Eighteen months, six leading journals and one published article later. This is the headline of the harrowing experience my colleagues and I recently survived. From all indication, this is not as harrowing as it gets. Just six journals! Some, I have since learnt have had to power through more. In other words, our experience is not unique and as such challenging this nightmare warrants a collective open discussion
The modern-day peer-review process was introduced in 1731 by the Royal Society of Edinburgh. Scholarly material sent to the Society were reviewed by those considered as “subject matter experts” and who were in a position to “help the editor” to arrive at a decision to accept or reject the material. While it took time for several journals to come on board this process, by the 20th century, this process had become the “gold-standard” in evaluation of scholarly work and so it remains today. While it is important to establish this history, this post is less about the process and more about the people behind what is now popularly called peer-reviewing.
Who is a peer? According to the Merriam-Webster dictionary, a peer is “one that is of equal standing with another, especially: one belonging to the same societal group especially based on age, grade, or status”. In sociology peers are defined (or identified) by the similar interests they share. Putting these definitions in the context of the academic mandate to publish or perish, I pose this question “Who are the peers in peer-review?”
It is no question that reviewers should be subject-matter experts. For our paper, ‘Journal X’ assigned two reviewers, a physicist and a geriatrician, for our paper on the cost of maternal health services. We struggled with their comments. However, beyond subject-matter or what could be referred to as content expertise, I argue that peer-reviewers should also have context expertise. By this, I mean why would a subject-matter expert who has not done any work on or in Africa be the reviewer for a paper on Africa? Beyond geographical setting, there are other context-specific issues including race, ethnicity, culture, and gender that may not be akin to the reviewer’s context expertise, yet relevant for the understanding and interpretation of the submitted manuscript. This by no means suggests that only experts from the same context can review studies published on that context; rather, reviewers also need to demonstrate understanding and appreciation of the nuanced forces at play in such contexts to qualify as peers.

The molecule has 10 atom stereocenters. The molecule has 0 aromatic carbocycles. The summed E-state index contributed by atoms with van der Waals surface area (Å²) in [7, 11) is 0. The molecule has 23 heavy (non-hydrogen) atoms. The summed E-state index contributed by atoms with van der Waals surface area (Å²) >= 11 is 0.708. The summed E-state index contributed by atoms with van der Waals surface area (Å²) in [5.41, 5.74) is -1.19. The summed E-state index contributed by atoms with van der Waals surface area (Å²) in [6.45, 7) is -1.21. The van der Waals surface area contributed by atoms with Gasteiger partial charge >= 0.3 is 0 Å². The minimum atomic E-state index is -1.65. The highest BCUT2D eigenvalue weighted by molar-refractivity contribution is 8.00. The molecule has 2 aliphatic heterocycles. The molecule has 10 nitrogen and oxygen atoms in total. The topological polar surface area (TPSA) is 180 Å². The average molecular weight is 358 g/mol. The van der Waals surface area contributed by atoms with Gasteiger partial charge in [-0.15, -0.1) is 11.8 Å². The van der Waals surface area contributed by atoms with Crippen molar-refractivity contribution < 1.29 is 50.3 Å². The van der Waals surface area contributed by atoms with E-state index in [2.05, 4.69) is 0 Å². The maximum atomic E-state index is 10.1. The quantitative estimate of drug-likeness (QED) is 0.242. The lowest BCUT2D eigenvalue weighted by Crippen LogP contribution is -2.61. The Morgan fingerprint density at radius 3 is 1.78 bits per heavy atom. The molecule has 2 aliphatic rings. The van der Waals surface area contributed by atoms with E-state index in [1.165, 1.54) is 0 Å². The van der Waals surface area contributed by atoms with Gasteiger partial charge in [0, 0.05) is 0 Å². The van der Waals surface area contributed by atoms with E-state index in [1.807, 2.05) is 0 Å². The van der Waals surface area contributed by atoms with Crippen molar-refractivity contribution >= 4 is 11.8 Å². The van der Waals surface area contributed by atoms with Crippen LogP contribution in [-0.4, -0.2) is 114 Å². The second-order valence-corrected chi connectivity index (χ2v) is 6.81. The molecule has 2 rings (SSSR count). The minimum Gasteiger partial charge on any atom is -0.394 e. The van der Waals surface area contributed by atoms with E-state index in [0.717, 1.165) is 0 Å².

Of the five rejections that we received, four were editorial rejections! It makes sense for editors to check for fit of the manuscript for the journal audience. However, if an article is within scope, why do editors not just leave peer-reviewing to actual peers? In the pre 18th century era, when only editors made the decision on quality, one of the concerns raised with this approach was its subjectivity. This practice by editors inadvertently takes us back to that realm, despite the undeniable reality that after peers have reviewed, the final judgement call still lies at the editors’ desk.
In my opinion, peer-reviewing is probably the most important assignment that any scholar can be given – to accept or reject knowledge! A point of consensus amongst many scholars, however, is that the peer review process is not perfect. Its imperfection is only further exaggerated when it is not optimally leveraged to maximise its potential. Indeed, researchers working hard to disseminate their research output, sometimes have to endure career-defining consequences of peer-review decisions. This includes loss of self-confidence, anxiety and other mental health issues that may have lasting impact on their livelihood. These consequences can be more aggravating for early-career researchers, who are on a learning journey themselves and require recognition for their contributions to knowledge.
Moving forward, we need to think more broadly about who makes an appropriate peer reviewer. In the current academic landscape, I submit that an ideal peer reviewer should have content and context expertise and be of equal scholarly status with the author that made the most significant contribution to the manuscript.The manuscript that inspired this blog post was eventually accepted in another elite journal following peer-review who matched the above definition. Needless to say, their comments and feedback contributed to improving the paper!
Furthermore, I suggest that to get even more out of peer-reviewers, wherein anonymous review peer-reviewers come together in an online consultation to discuss their thoughts and come to a consensus on their joint feedback to the authors. This could reduce subjective bias and address expertise gaps in the reviewer panel. Many universities also use this approach to provide feedback to postgraduate students on written essays. After all, is that not what peer-review should be about?
About the author
Aduragbemi Banke-Thomas is currently an AXA Research Fellow at the London School of Economics and Political Science.
Competing Interest: None declared